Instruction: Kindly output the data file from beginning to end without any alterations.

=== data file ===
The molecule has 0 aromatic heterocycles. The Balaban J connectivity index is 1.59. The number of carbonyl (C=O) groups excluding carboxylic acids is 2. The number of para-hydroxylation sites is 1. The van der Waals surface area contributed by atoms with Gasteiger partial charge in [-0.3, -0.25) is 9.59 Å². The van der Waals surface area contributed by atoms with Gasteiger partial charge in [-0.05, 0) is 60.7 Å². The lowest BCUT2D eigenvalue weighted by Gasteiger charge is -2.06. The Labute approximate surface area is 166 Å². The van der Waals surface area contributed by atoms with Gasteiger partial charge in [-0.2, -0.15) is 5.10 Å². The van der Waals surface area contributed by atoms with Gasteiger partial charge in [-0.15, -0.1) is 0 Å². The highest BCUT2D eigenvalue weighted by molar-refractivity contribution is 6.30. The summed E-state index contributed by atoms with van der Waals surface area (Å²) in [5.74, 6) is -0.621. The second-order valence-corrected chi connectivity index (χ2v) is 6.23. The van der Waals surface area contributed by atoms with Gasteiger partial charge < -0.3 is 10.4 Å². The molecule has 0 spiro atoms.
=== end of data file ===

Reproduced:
The molecule has 0 aromatic heterocycles. The Balaban J connectivity index is 1.59. The number of carbonyl (C=O) groups excluding carboxylic acids is 2. The number of para-hydroxylation sites is 1. The van der Waals surface area contributed by atoms with Gasteiger partial charge in [-0.3, -0.25) is 9.59 Å². The van der Waals surface area contributed by atoms with Gasteiger partial charge in [-0.05, 0) is 60.7 Å². The lowest BCUT2D eigenvalue weighted by Gasteiger charge is -2.06. The Labute approximate surface area is 166 Å². The van der Waals surface area contributed by atoms with Gasteiger partial charge in [-0.2, -0.15) is 5.10 Å². The van der Waals surface area contributed by atoms with Gasteiger partial charge in [-0.15, -0.1) is 0 Å². The highest BCUT2D eigenvalue weighted by molar-refractivity contribution is 6.30. The summed E-state index contributed by atoms with van der Waals surface area (Å²) in [5.74, 6) is -0.621. The second-order valence-corrected chi connectivity index (χ2v) is 6.23. The van der Waals surface area contributed by atoms with Gasteiger partial charge < -0.3 is 10.4 Å². The molecule has 0 spiro atoms.